Comparing the health effects of two diets over more than two decades, researchers from Harvard School of Public Health and the University of Singapore found consumption of a low-carbohydrate, vegetable-based plan resulted in reduced rates of death from cardiovascular disease and cancer, and a lower rate of all-cause death overall, whereas animal-based low-carbohydrate diet were associated with a higher risk for overall mortality.
"You can have the initial Atkins-type of low-carb diet, which is loaded with sausages, bacon, steaks, and you can have healthy versions of the low-carb diet with more vegetable- or plant-based protein and fat," said Dr Frank Hu, lead author of the study, published in the Annals of Internal Medicine.
"We looked at these two versions of low-carb diets and found that the impact of the two are drastically different," he added.
Low-carbohydrate diets – like the Atkins diet – claim to promote weight loss, improve cholesterol levels, and blood pressure.
Weight-loss trials have suggested low-carbohydrate diets to be as effective as other calorie restricted diets with higher carbohydrate content. However, the effects of animal-based and vegetable-based low-carbohydrate diets on mortality are uncertain.
The new study analysed two large, long-term cohort studies on diet and health – examining the relationships of animal-based and vegetable-based low carbohydrate diets and mortality.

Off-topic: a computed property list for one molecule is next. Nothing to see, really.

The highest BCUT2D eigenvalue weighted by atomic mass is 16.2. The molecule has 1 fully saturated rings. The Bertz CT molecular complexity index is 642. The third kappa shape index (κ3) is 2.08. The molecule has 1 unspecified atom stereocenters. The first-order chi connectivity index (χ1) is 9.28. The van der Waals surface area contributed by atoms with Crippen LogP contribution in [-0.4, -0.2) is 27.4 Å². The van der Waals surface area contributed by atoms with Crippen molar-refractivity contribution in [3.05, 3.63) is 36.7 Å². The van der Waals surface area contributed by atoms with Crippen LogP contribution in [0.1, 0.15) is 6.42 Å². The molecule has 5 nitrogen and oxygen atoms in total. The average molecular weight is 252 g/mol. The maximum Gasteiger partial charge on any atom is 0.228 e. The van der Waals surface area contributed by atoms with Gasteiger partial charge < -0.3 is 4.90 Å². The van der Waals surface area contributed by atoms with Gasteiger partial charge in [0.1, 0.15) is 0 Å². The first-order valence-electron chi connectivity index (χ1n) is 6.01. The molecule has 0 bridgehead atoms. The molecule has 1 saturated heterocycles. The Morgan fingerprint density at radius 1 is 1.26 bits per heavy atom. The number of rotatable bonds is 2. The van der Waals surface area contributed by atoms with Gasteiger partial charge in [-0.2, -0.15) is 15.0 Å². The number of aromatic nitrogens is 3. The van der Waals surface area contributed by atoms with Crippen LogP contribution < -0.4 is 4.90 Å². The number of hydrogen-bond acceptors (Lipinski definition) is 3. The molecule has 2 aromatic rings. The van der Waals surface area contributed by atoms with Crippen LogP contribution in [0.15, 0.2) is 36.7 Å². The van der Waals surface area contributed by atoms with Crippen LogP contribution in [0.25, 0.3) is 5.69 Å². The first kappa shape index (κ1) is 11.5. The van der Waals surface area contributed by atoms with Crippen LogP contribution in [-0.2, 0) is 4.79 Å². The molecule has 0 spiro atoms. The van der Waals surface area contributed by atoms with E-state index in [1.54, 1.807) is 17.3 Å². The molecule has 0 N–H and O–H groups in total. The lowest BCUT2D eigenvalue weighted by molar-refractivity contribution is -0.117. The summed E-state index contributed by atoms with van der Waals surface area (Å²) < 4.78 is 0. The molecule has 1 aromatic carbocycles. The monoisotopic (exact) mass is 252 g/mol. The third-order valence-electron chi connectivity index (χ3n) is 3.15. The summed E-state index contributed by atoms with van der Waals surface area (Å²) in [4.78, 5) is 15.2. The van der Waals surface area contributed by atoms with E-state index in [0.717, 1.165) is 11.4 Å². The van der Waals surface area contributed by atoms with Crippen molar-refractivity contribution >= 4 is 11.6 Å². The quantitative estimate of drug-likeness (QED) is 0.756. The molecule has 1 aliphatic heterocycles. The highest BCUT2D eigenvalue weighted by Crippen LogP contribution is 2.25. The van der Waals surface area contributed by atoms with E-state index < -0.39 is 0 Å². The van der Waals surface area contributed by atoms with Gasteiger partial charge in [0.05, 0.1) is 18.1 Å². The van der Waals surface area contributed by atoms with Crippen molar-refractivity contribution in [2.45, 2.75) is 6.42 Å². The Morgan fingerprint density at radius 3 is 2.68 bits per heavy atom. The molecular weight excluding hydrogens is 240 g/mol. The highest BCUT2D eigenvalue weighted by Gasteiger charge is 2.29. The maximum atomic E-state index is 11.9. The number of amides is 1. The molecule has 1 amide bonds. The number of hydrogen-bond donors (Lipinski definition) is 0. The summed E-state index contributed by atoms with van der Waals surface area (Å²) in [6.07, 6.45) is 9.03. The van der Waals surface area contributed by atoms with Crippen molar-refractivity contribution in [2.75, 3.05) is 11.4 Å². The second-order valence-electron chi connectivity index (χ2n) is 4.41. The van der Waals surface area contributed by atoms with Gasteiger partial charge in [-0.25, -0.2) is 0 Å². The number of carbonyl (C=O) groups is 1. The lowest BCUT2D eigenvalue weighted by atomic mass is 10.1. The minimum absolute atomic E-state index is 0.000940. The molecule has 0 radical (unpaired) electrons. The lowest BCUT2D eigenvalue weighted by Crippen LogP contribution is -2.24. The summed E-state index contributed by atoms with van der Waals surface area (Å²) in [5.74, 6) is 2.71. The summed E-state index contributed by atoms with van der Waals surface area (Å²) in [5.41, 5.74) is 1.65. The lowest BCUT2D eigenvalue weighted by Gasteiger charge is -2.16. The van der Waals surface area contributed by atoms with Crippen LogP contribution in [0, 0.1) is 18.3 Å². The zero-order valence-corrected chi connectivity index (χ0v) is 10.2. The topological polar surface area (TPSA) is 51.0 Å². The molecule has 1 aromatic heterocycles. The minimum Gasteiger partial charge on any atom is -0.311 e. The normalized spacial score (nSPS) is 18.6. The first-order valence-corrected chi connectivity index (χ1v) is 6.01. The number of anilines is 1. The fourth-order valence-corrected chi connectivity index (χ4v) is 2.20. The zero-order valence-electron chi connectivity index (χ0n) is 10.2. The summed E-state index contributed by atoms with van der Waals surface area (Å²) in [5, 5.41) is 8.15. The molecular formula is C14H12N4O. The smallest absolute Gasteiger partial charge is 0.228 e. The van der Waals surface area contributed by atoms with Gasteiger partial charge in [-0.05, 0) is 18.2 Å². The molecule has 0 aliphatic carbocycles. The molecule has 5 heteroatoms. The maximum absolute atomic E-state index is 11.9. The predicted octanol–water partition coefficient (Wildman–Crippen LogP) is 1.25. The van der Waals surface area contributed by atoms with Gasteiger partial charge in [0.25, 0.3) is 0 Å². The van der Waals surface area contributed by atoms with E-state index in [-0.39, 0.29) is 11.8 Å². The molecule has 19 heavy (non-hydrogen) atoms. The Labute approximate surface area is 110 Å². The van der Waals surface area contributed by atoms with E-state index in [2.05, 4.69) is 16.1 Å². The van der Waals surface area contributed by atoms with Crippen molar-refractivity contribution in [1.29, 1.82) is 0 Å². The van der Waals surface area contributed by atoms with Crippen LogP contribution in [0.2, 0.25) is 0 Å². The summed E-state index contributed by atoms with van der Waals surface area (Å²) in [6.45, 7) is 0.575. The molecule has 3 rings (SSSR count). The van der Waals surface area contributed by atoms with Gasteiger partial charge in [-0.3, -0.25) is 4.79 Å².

Hu his team found overall that a low-carbohydrate diet was weakly associated with death from causes such as cancer and cardiovascular disease.
However, an animal-based low-carbohydrate dietary pattern increased risk of all-cause and cancer, whereas a plant-based low-carbohydrate dietary pattern lowered risks, particularly for CVD mortality
A direct association was observed between an animal based, low-carbohydrate diet and colorectal cancer death.
"Those who follow the animal-based low-carb diet have an increased risk of total mortality and cancer mortality in particular," noted Hu
The researchers concluded a vegetable-based low-carbohydrate diet “is probably healthier than an animal-based low-carbohydrate diet.”
The authors suggest this may be due to differences in micronutrient composition of the two diets.
“Low-carbohydrate diets from animal and vegetable sources may have similar major macronutrient content, but the source of the macronutrients can result in large differences in dietary components that may affect mortality, such as specific fatty acids, protein, fibre, vitamins and minerals, and phytochemicals,” wrote the researchers.
“The associations that we observed are more likely to be mediated by these bioactive components rather the carbohydrate content.”
An editorial for Annals of Internal Medicine, led by Dr William S. Yancy Jr from the Duke University Medical Centre, stated: “The current state of the evidence is such that no one can legitimately claim that a low-carbohydrate diet is either harmful or safe with any degree of certainty until a large-scale, randomized study with meaningful clinical end points is done,”
Source: Annals of Internal Medicine
Volume 153 no. 5, pages 289-298
“Low-Carbohydrate Diets and All-Cause and Cause-Specific Mortality”
Authors: T.T. Fung, R.M. van Dam, S.E. Hankinson, M. Stampfer, W.C. Willett, F.B. Hu.